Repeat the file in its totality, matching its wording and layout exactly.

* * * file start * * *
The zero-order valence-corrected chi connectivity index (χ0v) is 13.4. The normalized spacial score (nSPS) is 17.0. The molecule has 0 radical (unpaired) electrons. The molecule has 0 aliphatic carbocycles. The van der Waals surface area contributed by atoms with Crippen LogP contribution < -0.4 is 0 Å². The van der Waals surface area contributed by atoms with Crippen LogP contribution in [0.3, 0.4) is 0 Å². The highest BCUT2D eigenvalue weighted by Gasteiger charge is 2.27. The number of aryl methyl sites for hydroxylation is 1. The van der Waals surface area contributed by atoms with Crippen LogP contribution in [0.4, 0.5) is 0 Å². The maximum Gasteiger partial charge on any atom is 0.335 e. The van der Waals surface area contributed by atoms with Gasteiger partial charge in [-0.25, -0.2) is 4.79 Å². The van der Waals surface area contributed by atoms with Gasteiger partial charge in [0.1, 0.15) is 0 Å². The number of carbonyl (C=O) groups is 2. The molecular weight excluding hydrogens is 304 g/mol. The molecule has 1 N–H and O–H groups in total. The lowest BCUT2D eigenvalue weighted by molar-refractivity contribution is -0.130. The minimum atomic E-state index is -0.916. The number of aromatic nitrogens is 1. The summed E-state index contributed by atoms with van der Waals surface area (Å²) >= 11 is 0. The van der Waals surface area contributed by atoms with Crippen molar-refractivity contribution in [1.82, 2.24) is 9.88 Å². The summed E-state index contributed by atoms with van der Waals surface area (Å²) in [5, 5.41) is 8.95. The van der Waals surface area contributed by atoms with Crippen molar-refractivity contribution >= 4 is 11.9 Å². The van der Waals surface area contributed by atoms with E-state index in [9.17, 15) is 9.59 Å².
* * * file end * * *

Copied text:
The zero-order valence-corrected chi connectivity index (χ0v) is 13.4. The normalized spacial score (nSPS) is 17.0. The molecule has 0 radical (unpaired) electrons. The molecule has 0 aliphatic carbocycles. The van der Waals surface area contributed by atoms with Crippen LogP contribution < -0.4 is 0 Å². The van der Waals surface area contributed by atoms with Crippen LogP contribution in [0.3, 0.4) is 0 Å². The highest BCUT2D eigenvalue weighted by Gasteiger charge is 2.27. The number of aryl methyl sites for hydroxylation is 1. The van der Waals surface area contributed by atoms with Crippen LogP contribution in [0.4, 0.5) is 0 Å². The maximum Gasteiger partial charge on any atom is 0.335 e. The van der Waals surface area contributed by atoms with Gasteiger partial charge in [-0.25, -0.2) is 4.79 Å². The van der Waals surface area contributed by atoms with Gasteiger partial charge in [0.1, 0.15) is 0 Å². The number of carbonyl (C=O) groups is 2. The molecular weight excluding hydrogens is 304 g/mol. The molecule has 1 N–H and O–H groups in total. The lowest BCUT2D eigenvalue weighted by molar-refractivity contribution is -0.130. The minimum atomic E-state index is -0.916. The number of aromatic nitrogens is 1. The summed E-state index contributed by atoms with van der Waals surface area (Å²) >= 11 is 0. The van der Waals surface area contributed by atoms with Crippen molar-refractivity contribution in [1.82, 2.24) is 9.88 Å². The summed E-state index contributed by atoms with van der Waals surface area (Å²) in [5, 5.41) is 8.95. The van der Waals surface area contributed by atoms with Crippen molar-refractivity contribution >= 4 is 11.9 Å². The van der Waals surface area contributed by atoms with E-state index in [9.17, 15) is 9.59 Å².